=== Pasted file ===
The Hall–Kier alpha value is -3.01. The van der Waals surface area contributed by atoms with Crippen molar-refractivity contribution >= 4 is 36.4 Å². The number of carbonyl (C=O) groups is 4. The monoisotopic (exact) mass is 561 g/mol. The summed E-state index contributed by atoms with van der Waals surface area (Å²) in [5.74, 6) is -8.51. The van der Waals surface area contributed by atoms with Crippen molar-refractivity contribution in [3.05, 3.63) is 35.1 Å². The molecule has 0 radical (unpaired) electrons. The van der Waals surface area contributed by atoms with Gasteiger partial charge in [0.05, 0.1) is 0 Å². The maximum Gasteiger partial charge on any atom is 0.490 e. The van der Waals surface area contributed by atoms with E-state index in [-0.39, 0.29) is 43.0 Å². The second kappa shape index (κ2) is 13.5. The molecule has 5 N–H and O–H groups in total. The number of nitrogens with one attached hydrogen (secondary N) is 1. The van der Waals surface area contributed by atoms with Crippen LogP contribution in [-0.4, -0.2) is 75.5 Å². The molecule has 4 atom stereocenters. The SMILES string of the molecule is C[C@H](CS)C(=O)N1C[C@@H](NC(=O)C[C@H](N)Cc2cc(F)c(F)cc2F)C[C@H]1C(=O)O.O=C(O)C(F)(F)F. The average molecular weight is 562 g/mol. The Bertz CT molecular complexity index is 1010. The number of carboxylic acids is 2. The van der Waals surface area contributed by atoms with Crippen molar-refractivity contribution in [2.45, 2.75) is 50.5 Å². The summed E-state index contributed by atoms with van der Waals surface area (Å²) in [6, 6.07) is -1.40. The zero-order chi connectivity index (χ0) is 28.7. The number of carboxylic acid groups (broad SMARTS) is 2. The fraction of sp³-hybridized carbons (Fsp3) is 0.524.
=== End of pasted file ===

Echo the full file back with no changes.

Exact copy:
The Hall–Kier alpha value is -3.01. The van der Waals surface area contributed by atoms with Crippen molar-refractivity contribution >= 4 is 36.4 Å². The number of carbonyl (C=O) groups is 4. The monoisotopic (exact) mass is 561 g/mol. The summed E-state index contributed by atoms with van der Waals surface area (Å²) in [5.74, 6) is -8.51. The van der Waals surface area contributed by atoms with Crippen molar-refractivity contribution in [3.05, 3.63) is 35.1 Å². The molecule has 0 radical (unpaired) electrons. The van der Waals surface area contributed by atoms with Gasteiger partial charge in [0.05, 0.1) is 0 Å². The maximum Gasteiger partial charge on any atom is 0.490 e. The van der Waals surface area contributed by atoms with E-state index in [-0.39, 0.29) is 43.0 Å². The second kappa shape index (κ2) is 13.5. The molecule has 5 N–H and O–H groups in total. The number of nitrogens with one attached hydrogen (secondary N) is 1. The van der Waals surface area contributed by atoms with Crippen LogP contribution in [-0.4, -0.2) is 75.5 Å². The molecule has 4 atom stereocenters. The SMILES string of the molecule is C[C@H](CS)C(=O)N1C[C@@H](NC(=O)C[C@H](N)Cc2cc(F)c(F)cc2F)C[C@H]1C(=O)O.O=C(O)C(F)(F)F. The average molecular weight is 562 g/mol. The Bertz CT molecular complexity index is 1010. The number of carboxylic acids is 2. The van der Waals surface area contributed by atoms with Crippen molar-refractivity contribution in [2.45, 2.75) is 50.5 Å². The summed E-state index contributed by atoms with van der Waals surface area (Å²) in [6, 6.07) is -1.40. The zero-order chi connectivity index (χ0) is 28.7. The number of carboxylic acid groups (broad SMARTS) is 2. The fraction of sp³-hybridized carbons (Fsp3) is 0.524.